There are several simple things you can do to eliminate problems that may arise when load testing. These are steps anyone can achieve without technical knowledge. Following our recommendations will help you maximize the performance of your websites and applications, so you may find them helpful whether you’re actively load testing or considering launching a load testing program as part of the ongoing development of your websites and web applications. Let’s have a look.
First, Collaborate & Identify Business Goals and Objectives
It’s helpful to gain insight into your organization’s goals before you set out to load test your website. Your marketing department, sales, leadership, developers, and quality assurance engineers can help determine specific goals for a comprehensive load testing program.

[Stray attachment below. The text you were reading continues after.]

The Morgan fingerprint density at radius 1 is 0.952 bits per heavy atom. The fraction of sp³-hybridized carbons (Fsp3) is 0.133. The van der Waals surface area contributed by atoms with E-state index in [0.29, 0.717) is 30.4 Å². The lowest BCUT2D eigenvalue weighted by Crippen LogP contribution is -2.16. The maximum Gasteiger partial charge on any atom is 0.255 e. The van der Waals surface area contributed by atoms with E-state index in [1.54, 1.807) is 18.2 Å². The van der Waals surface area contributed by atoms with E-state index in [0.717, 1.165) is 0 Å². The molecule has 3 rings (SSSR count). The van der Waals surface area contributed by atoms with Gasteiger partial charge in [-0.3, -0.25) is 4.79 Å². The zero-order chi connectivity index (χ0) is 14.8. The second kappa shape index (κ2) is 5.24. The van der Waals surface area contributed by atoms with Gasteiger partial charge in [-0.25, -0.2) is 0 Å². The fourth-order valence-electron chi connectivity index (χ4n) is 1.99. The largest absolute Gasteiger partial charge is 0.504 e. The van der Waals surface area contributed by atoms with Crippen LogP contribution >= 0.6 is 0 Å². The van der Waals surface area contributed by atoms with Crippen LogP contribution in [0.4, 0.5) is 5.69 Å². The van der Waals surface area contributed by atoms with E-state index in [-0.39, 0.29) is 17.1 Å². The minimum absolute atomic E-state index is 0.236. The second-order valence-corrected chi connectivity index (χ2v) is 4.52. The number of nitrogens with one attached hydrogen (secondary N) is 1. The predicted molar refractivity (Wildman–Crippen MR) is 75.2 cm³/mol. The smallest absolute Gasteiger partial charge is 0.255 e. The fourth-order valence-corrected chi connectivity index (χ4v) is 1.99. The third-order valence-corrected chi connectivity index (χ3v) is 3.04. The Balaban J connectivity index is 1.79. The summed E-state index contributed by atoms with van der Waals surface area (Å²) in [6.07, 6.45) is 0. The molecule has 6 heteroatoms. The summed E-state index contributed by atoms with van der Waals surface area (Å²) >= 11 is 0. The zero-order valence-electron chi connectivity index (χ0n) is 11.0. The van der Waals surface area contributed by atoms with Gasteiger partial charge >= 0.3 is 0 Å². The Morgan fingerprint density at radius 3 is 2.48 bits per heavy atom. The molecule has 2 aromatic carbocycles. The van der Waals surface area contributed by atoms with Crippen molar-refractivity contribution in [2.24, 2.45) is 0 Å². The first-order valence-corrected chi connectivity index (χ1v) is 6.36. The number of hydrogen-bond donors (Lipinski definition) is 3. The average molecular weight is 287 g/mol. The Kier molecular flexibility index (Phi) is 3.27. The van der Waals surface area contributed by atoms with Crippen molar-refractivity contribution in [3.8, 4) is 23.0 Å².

Different departments within your organization will give you different opinions and insights into the state of your websites and applications and their requirements. By collaborating across departments, you’ll get better information about what precisely you need to test for and how to satisfy internal stakeholders with your testing and development.
In short, this precursor stage before you undertake load testing will give you a baseline expectation from which you can build. Not only will this help to realign your development team with your business’ core values, but you will be a more informed load tester at the end of these efforts.